Various slices of citrus fruits.  (Image from USDA, public domain.)
Since ancient times these plants have been cultivated, domesticated, and used by humans, and hybridization (on purpose or accidental) have created new hybrids. Citrus plants really do like to hybridize and since many of these hybridization and domestication events happened in the past it has been really hard to figure out these questions:
1) What is a species? (biological boundaries and evolution)
2) What is a hybrid? (= cross between two species, biology, evolution, and genetics)
3) What are the parent species of a hybrid? (genetics)
4) What is the correct scientific name for a species or a hybrid? (scientific nomenclature)

With the help of Dr. David Mabberley, an expert on the genus Citrus, I tried to sort this out since so many scientific names for citrus used on beauty and body products are inconsistent and sometimes flat out wrong and need to be updated. Please note that this is a work in progress for science, and that more research is needed to clarify relationships further.  Citrus relationships are a very messy business, indeed. So, here is the most up-to-date information, as far as I can discern.

This is a summary picture of the current hypotheses of the relationships of the most common species and hybrids of Citrus:

Origins and scientific names for the most commonly cultivated citrus fruits. 
Based on data from D.J. Mabberley's publications.

In botanical taxonomy a species (*) can only have one current and unique scientific name.  Other names are synonyms and their use should be phased out, and only be listed as synonyms in publications. This is to ease the communication and understanding in botany, horticulture, ethnobotany, and agriculture. We should all know what we talk about and we should talk about the same thing when we use a species name, right?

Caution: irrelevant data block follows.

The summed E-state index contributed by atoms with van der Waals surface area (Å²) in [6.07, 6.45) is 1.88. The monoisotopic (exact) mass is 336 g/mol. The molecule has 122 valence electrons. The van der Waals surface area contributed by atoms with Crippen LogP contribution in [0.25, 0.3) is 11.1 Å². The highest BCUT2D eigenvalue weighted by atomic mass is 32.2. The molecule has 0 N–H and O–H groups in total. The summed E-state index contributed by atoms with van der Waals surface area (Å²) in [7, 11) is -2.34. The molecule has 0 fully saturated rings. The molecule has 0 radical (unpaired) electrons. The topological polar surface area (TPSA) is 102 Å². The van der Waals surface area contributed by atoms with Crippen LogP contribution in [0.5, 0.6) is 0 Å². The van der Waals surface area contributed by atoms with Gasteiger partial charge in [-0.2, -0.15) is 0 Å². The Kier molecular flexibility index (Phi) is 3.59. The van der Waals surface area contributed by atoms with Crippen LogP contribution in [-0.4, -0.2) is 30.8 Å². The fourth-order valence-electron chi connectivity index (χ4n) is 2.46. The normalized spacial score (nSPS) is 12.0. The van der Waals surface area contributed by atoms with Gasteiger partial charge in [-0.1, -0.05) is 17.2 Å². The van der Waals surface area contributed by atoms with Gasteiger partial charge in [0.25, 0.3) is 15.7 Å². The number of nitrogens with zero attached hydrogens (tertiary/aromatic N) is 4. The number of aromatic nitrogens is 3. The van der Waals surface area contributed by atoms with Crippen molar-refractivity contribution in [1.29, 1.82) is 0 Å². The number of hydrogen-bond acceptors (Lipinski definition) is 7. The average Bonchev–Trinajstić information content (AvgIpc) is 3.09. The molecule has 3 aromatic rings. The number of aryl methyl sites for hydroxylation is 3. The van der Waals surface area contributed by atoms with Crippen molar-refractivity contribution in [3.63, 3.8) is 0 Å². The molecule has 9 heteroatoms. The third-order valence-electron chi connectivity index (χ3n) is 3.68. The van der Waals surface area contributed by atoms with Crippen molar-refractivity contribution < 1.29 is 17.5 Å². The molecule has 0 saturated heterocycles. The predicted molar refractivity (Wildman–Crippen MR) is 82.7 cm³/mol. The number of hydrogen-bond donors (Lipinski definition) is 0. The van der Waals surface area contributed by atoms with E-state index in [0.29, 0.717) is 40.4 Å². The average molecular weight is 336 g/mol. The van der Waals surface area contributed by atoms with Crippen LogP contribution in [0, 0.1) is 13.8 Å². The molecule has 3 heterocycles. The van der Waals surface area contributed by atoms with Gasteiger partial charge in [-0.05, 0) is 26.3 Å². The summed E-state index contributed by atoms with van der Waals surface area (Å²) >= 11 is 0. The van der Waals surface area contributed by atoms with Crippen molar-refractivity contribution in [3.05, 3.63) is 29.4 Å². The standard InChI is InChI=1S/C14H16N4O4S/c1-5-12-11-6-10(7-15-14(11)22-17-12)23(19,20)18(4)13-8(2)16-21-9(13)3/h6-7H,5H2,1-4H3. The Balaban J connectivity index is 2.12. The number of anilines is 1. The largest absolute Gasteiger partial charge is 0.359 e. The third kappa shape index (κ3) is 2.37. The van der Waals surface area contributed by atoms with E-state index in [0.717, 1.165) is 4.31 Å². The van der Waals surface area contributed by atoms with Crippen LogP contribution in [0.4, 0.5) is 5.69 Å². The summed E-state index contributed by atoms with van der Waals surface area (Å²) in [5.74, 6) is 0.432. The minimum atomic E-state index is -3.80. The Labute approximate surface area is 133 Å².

(* except for some fungi, but the mycologists are sorting that out now too, slowly. )

Hybrids either get their parents' names with an 'x' in between parent names (mother listed first), or a brand new species epithet preceded by a 'x'.  So, in the figure above, the name for orange can be listed as Citrus maxima x Citrus reticulata, or Citrus x aurantium.  You often see the name Citrus sinensis or Citrus x sinensis for oranges, but those are synonym names that should not be used anymore.

The group Citrus x aurantium includes a large array of different cultivars and varieties, such as orange, tangor, grapefruit, bitter orange, clementine and tangelo.  This is because the initial hybrids where then back-crossed to different parents, so Citrus x aurantium is really a large hybrid complex. 

So, what are then the most up to date names for cultivated and commercial citrus fruits? Here they are:



Common name
Current scientific name
Common inaccurate botanical and ingredient names
bergamot
Citrus × limon
Citrus aurantium var. bergamia, Citrus bergamia
bitter orange
Citrus × aurantium
Citrus amara, Citrus aurantium ssp. amara, Citrus iyo
cedrat
Citrus reticulata
Citrus x reticulata
citron
Citrus medica
Citrus medica var. acida
clementine
Citrus × aurantium
Citrus clementina
grapefruit
Citrus × aurantium
Citrus paradisi, Citrus × paradisi
kaffir lime (now called makrut lime)
Citrus hystrix

kumquat
Citrus japonica

lemon
Citrus × limon
Citrus limon, Citrus medica var. limon
lime
Citrus × aurantiifolia
Citrus aurantifolia
makrut lime
Citrus hystrix

mandarin
Citrus reticulata
Citrus x reticulata
orange
Citrus × aurantium
Citrus aurantium, Citrus aurantium var. sinensis, Citrus sinensis, Citrus × sinensis
pomelo
Citrus maxima
Citrus grandis
satsuma
Citrus reticulata
Citrus unshiu
Tahiti lime (seedless)
Citrus x latifolia

tangelo
Citrus × aurantium
Citrus tangelo
tangerine
Citrus reticulata
Citrus x reticulata,  Citrus × tangerina
tangor
Citrus × aurantium
Citrus nobilis, Citrus x nobilis
yuzu
Citrus × junos
Citrus junos

Many of the commercial, non-commercial, government or non-profit databases and publications do not use these updated names.  They are often lagging behind and changing names take time.